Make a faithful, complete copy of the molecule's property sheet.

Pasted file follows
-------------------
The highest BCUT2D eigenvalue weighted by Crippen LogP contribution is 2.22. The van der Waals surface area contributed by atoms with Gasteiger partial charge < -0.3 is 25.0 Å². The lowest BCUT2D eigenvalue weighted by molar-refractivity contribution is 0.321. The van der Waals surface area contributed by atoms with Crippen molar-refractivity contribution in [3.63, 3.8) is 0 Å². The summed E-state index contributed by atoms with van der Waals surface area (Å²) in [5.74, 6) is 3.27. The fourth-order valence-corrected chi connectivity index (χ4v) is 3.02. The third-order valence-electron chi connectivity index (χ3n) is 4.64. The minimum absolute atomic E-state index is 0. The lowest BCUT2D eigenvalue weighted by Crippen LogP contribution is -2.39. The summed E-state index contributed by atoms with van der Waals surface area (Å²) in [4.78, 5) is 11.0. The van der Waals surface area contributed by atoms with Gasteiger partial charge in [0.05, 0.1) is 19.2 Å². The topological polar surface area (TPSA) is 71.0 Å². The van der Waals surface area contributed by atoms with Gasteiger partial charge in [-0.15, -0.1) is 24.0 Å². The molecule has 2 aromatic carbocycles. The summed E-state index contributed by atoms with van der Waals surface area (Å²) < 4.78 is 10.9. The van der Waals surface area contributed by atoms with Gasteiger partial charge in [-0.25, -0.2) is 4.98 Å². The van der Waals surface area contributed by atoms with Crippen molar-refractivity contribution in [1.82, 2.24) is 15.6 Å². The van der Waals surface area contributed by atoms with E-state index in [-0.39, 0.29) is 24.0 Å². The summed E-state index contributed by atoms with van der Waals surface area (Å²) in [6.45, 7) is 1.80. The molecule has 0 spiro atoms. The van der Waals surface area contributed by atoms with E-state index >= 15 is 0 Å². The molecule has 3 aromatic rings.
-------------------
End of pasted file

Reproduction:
The highest BCUT2D eigenvalue weighted by Crippen LogP contribution is 2.22. The van der Waals surface area contributed by atoms with Gasteiger partial charge < -0.3 is 25.0 Å². The lowest BCUT2D eigenvalue weighted by molar-refractivity contribution is 0.321. The van der Waals surface area contributed by atoms with Crippen molar-refractivity contribution in [3.63, 3.8) is 0 Å². The summed E-state index contributed by atoms with van der Waals surface area (Å²) in [5.74, 6) is 3.27. The fourth-order valence-corrected chi connectivity index (χ4v) is 3.02. The third-order valence-electron chi connectivity index (χ3n) is 4.64. The minimum absolute atomic E-state index is 0. The lowest BCUT2D eigenvalue weighted by Crippen LogP contribution is -2.39. The summed E-state index contributed by atoms with van der Waals surface area (Å²) in [4.78, 5) is 11.0. The van der Waals surface area contributed by atoms with Gasteiger partial charge in [0.05, 0.1) is 19.2 Å². The topological polar surface area (TPSA) is 71.0 Å². The van der Waals surface area contributed by atoms with Gasteiger partial charge in [-0.15, -0.1) is 24.0 Å². The molecule has 2 aromatic carbocycles. The summed E-state index contributed by atoms with van der Waals surface area (Å²) < 4.78 is 10.9. The van der Waals surface area contributed by atoms with Gasteiger partial charge in [-0.25, -0.2) is 4.98 Å². The van der Waals surface area contributed by atoms with Crippen molar-refractivity contribution in [1.82, 2.24) is 15.6 Å². The van der Waals surface area contributed by atoms with E-state index in [-0.39, 0.29) is 24.0 Å². The summed E-state index contributed by atoms with van der Waals surface area (Å²) in [6.45, 7) is 1.80. The molecule has 0 spiro atoms. The van der Waals surface area contributed by atoms with E-state index >= 15 is 0 Å². The molecule has 3 aromatic rings.